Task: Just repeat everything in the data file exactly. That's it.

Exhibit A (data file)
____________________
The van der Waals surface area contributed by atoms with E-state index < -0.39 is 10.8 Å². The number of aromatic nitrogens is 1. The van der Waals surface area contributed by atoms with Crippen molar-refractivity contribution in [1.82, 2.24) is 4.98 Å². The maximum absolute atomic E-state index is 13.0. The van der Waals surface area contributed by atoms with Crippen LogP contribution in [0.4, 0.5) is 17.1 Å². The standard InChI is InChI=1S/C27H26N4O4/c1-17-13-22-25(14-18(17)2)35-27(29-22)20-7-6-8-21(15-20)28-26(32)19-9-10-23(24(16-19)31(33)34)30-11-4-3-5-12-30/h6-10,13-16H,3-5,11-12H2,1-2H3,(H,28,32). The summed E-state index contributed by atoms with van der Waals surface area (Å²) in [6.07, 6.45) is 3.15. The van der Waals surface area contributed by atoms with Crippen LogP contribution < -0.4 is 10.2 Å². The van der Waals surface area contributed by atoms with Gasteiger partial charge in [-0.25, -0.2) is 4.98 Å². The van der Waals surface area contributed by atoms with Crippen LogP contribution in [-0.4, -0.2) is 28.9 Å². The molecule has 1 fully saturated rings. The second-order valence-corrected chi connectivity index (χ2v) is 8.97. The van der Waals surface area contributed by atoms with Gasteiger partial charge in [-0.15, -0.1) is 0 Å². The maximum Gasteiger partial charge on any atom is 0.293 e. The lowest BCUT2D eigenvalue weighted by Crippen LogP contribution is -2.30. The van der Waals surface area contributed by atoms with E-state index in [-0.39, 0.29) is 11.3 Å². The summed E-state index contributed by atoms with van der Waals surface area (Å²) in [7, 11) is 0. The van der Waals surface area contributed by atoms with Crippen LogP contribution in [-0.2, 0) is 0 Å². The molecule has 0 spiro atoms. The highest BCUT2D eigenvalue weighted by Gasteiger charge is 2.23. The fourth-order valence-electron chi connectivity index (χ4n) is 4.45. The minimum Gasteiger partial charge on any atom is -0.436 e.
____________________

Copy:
The van der Waals surface area contributed by atoms with E-state index < -0.39 is 10.8 Å². The number of aromatic nitrogens is 1. The van der Waals surface area contributed by atoms with Crippen molar-refractivity contribution in [1.82, 2.24) is 4.98 Å². The maximum absolute atomic E-state index is 13.0. The van der Waals surface area contributed by atoms with Crippen LogP contribution in [0.4, 0.5) is 17.1 Å². The standard InChI is InChI=1S/C27H26N4O4/c1-17-13-22-25(14-18(17)2)35-27(29-22)20-7-6-8-21(15-20)28-26(32)19-9-10-23(24(16-19)31(33)34)30-11-4-3-5-12-30/h6-10,13-16H,3-5,11-12H2,1-2H3,(H,28,32). The summed E-state index contributed by atoms with van der Waals surface area (Å²) in [6.07, 6.45) is 3.15. The van der Waals surface area contributed by atoms with Crippen LogP contribution < -0.4 is 10.2 Å². The van der Waals surface area contributed by atoms with Gasteiger partial charge in [-0.25, -0.2) is 4.98 Å². The van der Waals surface area contributed by atoms with Crippen LogP contribution in [-0.4, -0.2) is 28.9 Å². The molecule has 1 fully saturated rings. The second-order valence-corrected chi connectivity index (χ2v) is 8.97. The van der Waals surface area contributed by atoms with Gasteiger partial charge in [-0.15, -0.1) is 0 Å². The maximum Gasteiger partial charge on any atom is 0.293 e. The lowest BCUT2D eigenvalue weighted by Crippen LogP contribution is -2.30. The van der Waals surface area contributed by atoms with E-state index in [-0.39, 0.29) is 11.3 Å². The summed E-state index contributed by atoms with van der Waals surface area (Å²) in [7, 11) is 0. The van der Waals surface area contributed by atoms with Crippen LogP contribution in [-0.2, 0) is 0 Å². The molecule has 0 spiro atoms. The highest BCUT2D eigenvalue weighted by Gasteiger charge is 2.23. The fourth-order valence-electron chi connectivity index (χ4n) is 4.45. The minimum Gasteiger partial charge on any atom is -0.436 e.